10 March 2018

“Finland at War” with Michael Elliott FRPSL


Our President, Richard Berry FRPSL, introduced Michael Elliott FRPSL to give a display on military mails of Finland under the heading “Welcome to Finland”.  He explained that Finland was involved in three wars during the period 1939-45 as follows:

  • The Winter War which was a conflict between Finland and Russia (USSR) which lasted just three and a half months from 1939 to 1940
  • The Continuation War which was a conflict fought by co-belligerents Finland and Germany against Russia (USSR) from 1941 to 1944
  • The Lapland War fought between Finland and Germany effectively from September to November 1944 in Finland's northernmost region

The Winter War began with the Russian invasion of Finland on 30 November 1939, just short of three months after the outbreak of World War II, and ended with the Moscow Peace Treaty on 13 March 1940.  The Continuation War began some 15 months after the end of the Winter War, with the Finnish decision to invade Russia in order to regain territory lost during the Winter War being regarded as the main reason for the conflict.  During this conflict Finland joined forces with Germany, although it was not formally a member of the Axis Pact.  Initially Finland regained some territory but eventually the conflict stabilised with only minor clashes until a Russian offensive crushed Finnish defences in June 1944.  Hostilities between Finland and the Russia ended with a ceasefire on 5 September which was formalized by the signing of an armistice agreement in Moscow on 19 September.  One of the conditions of this agreement was the expulsion, or disarming, of any German troops in Finnish territory, which led to the Lapland War between the former co-belligerents.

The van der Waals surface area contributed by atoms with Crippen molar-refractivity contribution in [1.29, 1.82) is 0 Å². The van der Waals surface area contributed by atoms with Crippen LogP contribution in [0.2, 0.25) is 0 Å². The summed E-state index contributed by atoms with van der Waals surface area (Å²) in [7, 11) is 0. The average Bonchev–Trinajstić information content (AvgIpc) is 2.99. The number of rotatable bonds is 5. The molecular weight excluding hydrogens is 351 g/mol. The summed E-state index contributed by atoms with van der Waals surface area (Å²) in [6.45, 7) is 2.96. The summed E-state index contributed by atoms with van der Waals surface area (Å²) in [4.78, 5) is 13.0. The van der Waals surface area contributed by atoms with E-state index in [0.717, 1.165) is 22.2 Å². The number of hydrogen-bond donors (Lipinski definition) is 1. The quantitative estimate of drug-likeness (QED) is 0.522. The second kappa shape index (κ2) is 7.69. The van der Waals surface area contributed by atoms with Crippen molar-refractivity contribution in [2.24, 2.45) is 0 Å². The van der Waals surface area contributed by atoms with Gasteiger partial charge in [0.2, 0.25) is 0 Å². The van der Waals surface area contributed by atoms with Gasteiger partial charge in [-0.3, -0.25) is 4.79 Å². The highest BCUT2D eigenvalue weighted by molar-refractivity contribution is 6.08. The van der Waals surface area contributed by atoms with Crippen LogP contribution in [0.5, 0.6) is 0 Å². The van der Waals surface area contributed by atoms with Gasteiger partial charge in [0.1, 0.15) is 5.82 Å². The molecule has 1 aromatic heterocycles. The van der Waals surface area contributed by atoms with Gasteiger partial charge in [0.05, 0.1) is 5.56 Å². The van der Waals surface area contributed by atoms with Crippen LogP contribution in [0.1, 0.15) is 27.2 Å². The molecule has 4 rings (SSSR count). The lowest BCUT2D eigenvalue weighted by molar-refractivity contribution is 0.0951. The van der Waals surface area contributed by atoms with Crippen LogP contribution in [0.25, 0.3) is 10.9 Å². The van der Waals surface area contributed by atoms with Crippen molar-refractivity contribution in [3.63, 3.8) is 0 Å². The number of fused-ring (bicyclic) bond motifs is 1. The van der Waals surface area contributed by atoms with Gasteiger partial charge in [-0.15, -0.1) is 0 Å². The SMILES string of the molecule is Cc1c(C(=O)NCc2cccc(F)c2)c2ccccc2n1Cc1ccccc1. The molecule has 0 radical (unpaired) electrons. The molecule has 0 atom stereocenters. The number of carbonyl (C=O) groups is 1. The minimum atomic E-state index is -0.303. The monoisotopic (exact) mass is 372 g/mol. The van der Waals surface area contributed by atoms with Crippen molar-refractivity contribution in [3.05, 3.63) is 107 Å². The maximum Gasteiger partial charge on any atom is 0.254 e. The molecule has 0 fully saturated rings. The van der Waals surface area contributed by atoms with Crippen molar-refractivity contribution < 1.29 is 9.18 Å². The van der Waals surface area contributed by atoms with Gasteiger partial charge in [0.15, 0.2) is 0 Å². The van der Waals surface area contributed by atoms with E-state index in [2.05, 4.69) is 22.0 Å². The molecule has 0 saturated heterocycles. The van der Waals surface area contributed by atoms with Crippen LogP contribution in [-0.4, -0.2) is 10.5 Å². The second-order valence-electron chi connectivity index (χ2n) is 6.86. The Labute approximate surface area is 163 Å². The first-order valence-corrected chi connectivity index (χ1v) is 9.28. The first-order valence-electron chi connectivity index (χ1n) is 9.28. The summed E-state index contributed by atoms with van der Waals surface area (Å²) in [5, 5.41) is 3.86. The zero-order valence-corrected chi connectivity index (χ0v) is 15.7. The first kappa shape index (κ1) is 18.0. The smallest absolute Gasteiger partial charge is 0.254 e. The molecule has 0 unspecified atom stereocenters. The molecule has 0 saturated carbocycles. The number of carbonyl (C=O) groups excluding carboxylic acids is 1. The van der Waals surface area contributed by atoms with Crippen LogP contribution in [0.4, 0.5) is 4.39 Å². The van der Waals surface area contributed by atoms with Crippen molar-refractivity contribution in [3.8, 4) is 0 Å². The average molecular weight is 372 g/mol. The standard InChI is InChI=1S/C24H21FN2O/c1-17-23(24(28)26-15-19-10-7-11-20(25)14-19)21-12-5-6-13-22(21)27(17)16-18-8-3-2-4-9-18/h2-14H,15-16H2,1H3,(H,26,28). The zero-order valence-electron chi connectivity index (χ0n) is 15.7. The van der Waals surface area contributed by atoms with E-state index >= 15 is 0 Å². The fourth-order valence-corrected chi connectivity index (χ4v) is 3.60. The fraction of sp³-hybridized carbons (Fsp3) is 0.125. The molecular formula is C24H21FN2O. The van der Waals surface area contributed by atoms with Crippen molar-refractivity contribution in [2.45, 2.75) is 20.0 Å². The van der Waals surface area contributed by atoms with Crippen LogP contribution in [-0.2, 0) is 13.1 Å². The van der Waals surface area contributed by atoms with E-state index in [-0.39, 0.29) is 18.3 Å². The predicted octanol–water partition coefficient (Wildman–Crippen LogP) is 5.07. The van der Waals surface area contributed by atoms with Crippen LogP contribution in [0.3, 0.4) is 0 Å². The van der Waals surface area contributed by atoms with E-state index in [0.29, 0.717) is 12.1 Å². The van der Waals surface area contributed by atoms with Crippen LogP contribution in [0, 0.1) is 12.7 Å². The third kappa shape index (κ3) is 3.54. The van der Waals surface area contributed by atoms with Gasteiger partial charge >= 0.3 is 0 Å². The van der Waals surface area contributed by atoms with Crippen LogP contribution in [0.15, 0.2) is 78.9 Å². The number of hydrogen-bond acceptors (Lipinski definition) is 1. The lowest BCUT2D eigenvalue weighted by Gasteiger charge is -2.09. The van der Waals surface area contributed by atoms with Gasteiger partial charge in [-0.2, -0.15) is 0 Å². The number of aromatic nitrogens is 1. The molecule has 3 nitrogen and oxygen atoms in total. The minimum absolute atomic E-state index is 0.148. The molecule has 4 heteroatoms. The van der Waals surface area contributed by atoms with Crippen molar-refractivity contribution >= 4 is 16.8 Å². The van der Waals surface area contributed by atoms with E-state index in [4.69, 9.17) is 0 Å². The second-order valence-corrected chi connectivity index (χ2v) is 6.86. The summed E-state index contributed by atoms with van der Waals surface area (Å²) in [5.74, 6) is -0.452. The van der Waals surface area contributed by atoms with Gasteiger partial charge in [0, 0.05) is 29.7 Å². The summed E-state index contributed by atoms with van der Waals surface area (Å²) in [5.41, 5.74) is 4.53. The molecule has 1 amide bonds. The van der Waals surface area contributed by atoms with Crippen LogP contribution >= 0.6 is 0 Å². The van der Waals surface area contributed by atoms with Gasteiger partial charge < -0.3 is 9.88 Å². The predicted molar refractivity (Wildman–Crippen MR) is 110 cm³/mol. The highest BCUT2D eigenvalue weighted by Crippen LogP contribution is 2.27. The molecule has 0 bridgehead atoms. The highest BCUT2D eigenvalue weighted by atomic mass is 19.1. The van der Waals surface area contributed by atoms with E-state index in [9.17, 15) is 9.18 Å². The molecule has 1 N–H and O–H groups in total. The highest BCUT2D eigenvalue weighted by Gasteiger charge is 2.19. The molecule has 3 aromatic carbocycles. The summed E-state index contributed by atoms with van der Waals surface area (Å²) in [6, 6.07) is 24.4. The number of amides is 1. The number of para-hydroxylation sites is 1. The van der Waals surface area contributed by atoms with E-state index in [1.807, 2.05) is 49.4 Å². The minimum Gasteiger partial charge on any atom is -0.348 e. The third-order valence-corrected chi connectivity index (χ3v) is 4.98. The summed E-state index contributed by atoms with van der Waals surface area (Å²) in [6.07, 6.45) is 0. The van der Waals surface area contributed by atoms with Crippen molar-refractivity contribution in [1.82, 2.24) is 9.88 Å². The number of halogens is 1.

He went back to the 1928 mobilisation exercises, which included a forces postal organisation (forces post office was abbreviated as KPK in Finnish or Kenttäpostia), but had not seen any material from that period.  In 1940 Finland were due to host the Olympic Games as Japan had invaded China, but with German activities the Olympics were cancelled.  He showed some Olympic letter sheets that had been produced.  After the exercise period the Finns did not stand down as they knew what was coming.  In August 1939 Finland was invited to go to Moscow for “discussions” but declined and so Russia invaded Finland on 30 November 1939.  This was a period of mobilisation for the Finnish Army and Michael showed a number of covers from the period with various unit cachets.  He showed covers from the Winter war, including naval mail and also newspaper clippings.  There was also mail from a Russian POW (actually a Ukrainian). There was also shown a requisition notice for maps.  During this war the Russians lost some 800,000 men.

In showing various items of military mail Michael made reference to an essential book - “Finnish Fieldpost 1939-1945” by Les Freestone & Eric Keefe and published by the Scandinavia Philatelic Society, 2001.  This publication of 120 pages, 6 maps and 80 illustrations is the essential reference book for the English speaking collector of Finnish military postal history of the Second World War.